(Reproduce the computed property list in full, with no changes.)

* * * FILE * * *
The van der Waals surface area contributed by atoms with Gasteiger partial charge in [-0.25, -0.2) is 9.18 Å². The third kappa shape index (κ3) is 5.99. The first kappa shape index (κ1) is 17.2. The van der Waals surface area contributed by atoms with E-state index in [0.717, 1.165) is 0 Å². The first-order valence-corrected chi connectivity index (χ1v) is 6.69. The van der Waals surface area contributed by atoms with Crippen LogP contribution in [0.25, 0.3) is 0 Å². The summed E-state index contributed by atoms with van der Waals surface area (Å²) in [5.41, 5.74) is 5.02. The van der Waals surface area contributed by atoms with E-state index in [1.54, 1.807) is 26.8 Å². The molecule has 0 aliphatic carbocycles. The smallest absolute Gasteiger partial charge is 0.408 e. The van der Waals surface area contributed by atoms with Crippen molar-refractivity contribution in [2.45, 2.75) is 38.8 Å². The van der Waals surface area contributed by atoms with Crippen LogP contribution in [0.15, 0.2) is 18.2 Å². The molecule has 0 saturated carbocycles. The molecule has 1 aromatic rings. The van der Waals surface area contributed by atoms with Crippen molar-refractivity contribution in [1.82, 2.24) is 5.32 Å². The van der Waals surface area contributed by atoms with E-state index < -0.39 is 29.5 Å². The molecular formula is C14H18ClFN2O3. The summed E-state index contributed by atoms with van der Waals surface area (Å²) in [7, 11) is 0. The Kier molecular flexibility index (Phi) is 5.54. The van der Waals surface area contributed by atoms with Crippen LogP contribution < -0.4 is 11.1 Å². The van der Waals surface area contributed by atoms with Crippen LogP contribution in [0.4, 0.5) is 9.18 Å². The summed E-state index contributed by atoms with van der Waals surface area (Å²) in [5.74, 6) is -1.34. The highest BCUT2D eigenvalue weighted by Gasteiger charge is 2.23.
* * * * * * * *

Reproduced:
The van der Waals surface area contributed by atoms with Gasteiger partial charge in [-0.25, -0.2) is 9.18 Å². The third kappa shape index (κ3) is 5.99. The first kappa shape index (κ1) is 17.2. The van der Waals surface area contributed by atoms with E-state index in [0.717, 1.165) is 0 Å². The first-order valence-corrected chi connectivity index (χ1v) is 6.69. The van der Waals surface area contributed by atoms with Crippen LogP contribution in [0.25, 0.3) is 0 Å². The summed E-state index contributed by atoms with van der Waals surface area (Å²) in [5.41, 5.74) is 5.02. The van der Waals surface area contributed by atoms with E-state index in [1.54, 1.807) is 26.8 Å². The molecule has 0 aliphatic carbocycles. The smallest absolute Gasteiger partial charge is 0.408 e. The van der Waals surface area contributed by atoms with Crippen molar-refractivity contribution in [2.45, 2.75) is 38.8 Å². The van der Waals surface area contributed by atoms with Crippen LogP contribution in [0.15, 0.2) is 18.2 Å². The molecule has 0 saturated carbocycles. The molecule has 1 aromatic rings. The van der Waals surface area contributed by atoms with Crippen molar-refractivity contribution in [1.82, 2.24) is 5.32 Å². The van der Waals surface area contributed by atoms with E-state index < -0.39 is 29.5 Å². The molecular formula is C14H18ClFN2O3. The summed E-state index contributed by atoms with van der Waals surface area (Å²) in [7, 11) is 0. The Kier molecular flexibility index (Phi) is 5.54. The van der Waals surface area contributed by atoms with Crippen LogP contribution < -0.4 is 11.1 Å². The van der Waals surface area contributed by atoms with Crippen LogP contribution in [0.4, 0.5) is 9.18 Å². The summed E-state index contributed by atoms with van der Waals surface area (Å²) in [5.74, 6) is -1.34. The highest BCUT2D eigenvalue weighted by Gasteiger charge is 2.23.